Unit 1.32.0 Released§

Unit 1.32.0 comes with a new language module for WebAssembly that supports the WASI 0.2 HTTP world so that WebAssembly Components implementing this interface can be hosted on Unit.

This new language module improves upon the existing WebAssembly support. We recommend all users to use this new implementation for WebAssembly. We consider the old unit-wasm module deprecated now.

Additionally, we have added the following features:

…and much more! Keep reading to learn more about what changed since 1.31.1.

WebAssembly: Support for Wasm components and the WASI 0.2 API§

Since the release of Unit 1.31.0 in August 2023 and the announcement of our technology preview for WebAssembly, a lot has changed and happened in the WebAssembly ecosystem.

So we evolved and with 1.32.0, we are happy to announce the support for the WebAssembly Component Model using the WASI 0.2 APIs. This opens the possibilities to run Wasm Components compatible with the WASI 0.2 APIs on Unit without having a need to rebuild them. This is also the first Language Module for Unit that was driven by the Community. Special thanks to Alex Crichton for the contribution!

We are preparing a blog post where we will dive deeper into the details of the new WebAssembly language module. Stay tuned!

Enhanced scripting support - Use Unit-variables in NGINX JavaScript§

Using JavaScript in Unit’s configuration unlocks almost endless opportunities. A simple Unit configuration can be used to decide where a request should be routed or rewritten to by creating the values for pass and rewrite dynamically inside a JavaScript function.

Previously JavaScript modules had access to a limited set of objects and scalars. Now JavaScript has access to all of Unit’s variables through the vars object.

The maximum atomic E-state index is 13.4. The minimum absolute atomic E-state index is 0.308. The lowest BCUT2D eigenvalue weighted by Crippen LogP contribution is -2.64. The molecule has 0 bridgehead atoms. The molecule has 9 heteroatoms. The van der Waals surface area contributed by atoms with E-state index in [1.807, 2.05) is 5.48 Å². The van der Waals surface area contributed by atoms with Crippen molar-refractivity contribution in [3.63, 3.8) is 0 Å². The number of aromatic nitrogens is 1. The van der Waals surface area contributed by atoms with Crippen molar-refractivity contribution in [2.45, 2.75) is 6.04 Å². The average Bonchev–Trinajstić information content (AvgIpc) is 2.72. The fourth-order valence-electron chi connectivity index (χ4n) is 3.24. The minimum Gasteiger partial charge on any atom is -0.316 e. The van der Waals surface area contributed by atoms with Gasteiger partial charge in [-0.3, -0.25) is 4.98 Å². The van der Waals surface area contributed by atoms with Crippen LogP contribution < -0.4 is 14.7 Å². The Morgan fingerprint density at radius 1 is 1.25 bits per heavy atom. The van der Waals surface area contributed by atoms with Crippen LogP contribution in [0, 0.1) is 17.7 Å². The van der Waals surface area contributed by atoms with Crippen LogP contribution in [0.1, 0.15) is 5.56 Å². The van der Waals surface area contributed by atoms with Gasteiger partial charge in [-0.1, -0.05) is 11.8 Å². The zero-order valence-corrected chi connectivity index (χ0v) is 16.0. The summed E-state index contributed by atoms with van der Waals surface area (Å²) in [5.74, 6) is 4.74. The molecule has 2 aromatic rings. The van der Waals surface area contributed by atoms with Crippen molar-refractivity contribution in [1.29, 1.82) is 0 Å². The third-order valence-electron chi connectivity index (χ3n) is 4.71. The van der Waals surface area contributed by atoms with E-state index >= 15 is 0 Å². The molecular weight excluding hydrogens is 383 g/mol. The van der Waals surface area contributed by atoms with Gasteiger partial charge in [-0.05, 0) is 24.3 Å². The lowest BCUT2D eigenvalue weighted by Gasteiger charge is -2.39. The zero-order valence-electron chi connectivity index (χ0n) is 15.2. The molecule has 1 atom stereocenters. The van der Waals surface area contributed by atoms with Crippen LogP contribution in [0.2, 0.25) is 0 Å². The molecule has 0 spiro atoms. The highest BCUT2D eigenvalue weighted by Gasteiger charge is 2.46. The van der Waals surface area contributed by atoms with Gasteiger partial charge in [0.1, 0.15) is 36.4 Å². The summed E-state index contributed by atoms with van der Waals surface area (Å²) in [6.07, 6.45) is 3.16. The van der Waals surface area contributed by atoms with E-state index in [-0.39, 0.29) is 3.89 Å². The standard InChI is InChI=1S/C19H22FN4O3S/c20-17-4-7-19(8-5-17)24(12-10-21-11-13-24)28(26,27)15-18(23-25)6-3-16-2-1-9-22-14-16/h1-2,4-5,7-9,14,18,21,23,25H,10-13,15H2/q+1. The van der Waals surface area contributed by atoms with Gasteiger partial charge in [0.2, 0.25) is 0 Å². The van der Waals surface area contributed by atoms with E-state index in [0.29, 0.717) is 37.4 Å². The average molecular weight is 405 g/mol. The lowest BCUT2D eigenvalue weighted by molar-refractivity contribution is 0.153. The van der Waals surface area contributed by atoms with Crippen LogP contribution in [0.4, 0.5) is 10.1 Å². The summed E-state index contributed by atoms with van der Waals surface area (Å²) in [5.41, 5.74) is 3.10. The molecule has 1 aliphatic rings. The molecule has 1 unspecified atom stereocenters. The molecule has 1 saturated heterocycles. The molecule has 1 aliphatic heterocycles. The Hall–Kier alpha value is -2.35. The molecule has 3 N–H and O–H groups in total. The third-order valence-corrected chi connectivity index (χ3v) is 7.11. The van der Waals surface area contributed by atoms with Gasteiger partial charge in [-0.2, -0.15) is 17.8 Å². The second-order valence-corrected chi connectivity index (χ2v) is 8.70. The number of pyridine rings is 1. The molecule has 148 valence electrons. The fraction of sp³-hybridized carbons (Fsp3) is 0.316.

In the following sample configuration, we set the Cache-Control header based on the HTTP method. We do this by accessing the method variable as vars.method. When the method starts with a “P” (POST, PUT, PATCH), we do not want to cache the response. For all other methods we set a max-age of 3600 seconds.

    "action": {
        "pass": "applications/my_app",
           "response_headers": {
           "Cache-Control": "`${vars.method.startsWith('P') ? 'no-cache' : 'max-age=3600'}`"

Conditional access logging§

Access logs are a great way to monitor the traffic sent to Unit. However, you might find that certain requests, such as regular health checks and automated UI tests, aren’t ones you want cluttering up your logs. While these checks are crucial for monitoring the health of your services or web applications, they can significantly increase the volume of data in your access logs, leading to unnecessary noise.

With conditional access logging, you can define rules to decide if a request should be logged or not.

    "access_log": {
        "if": "`${uri == '/health' ? false : true}`",
        "path": "/var/log/unit/access.log",
        "format": "`${host + ': ' + uri}`"

In this example we don’t want to log any health checks sent to Unit. As shown in our example, to get the maximum out of the newly added if option, you can combine it with our JavaScript scripting feature, but this is not a must.

The if option also supports simple string validation to check if a value is present in a request or not.

    "access_log": {
        "if": "$cookie_session",
        "path": "…"

In this example Unit will check the existence of a Cookie named session and only log requests when it exists.

CLI enhancements§

The unitc command line tool is a convenient way of applying and editing Unit configuration without constructing lengthy curl(1) commands or knowing where the control socket is located. Unit 1.32.0 includes two useful enhancements to unitc that are included in the official packages.

A Docker container ID can now be specified as the configuration target. To access the configuration of a local Unit container, use the docker:// scheme to specify the container ID or name.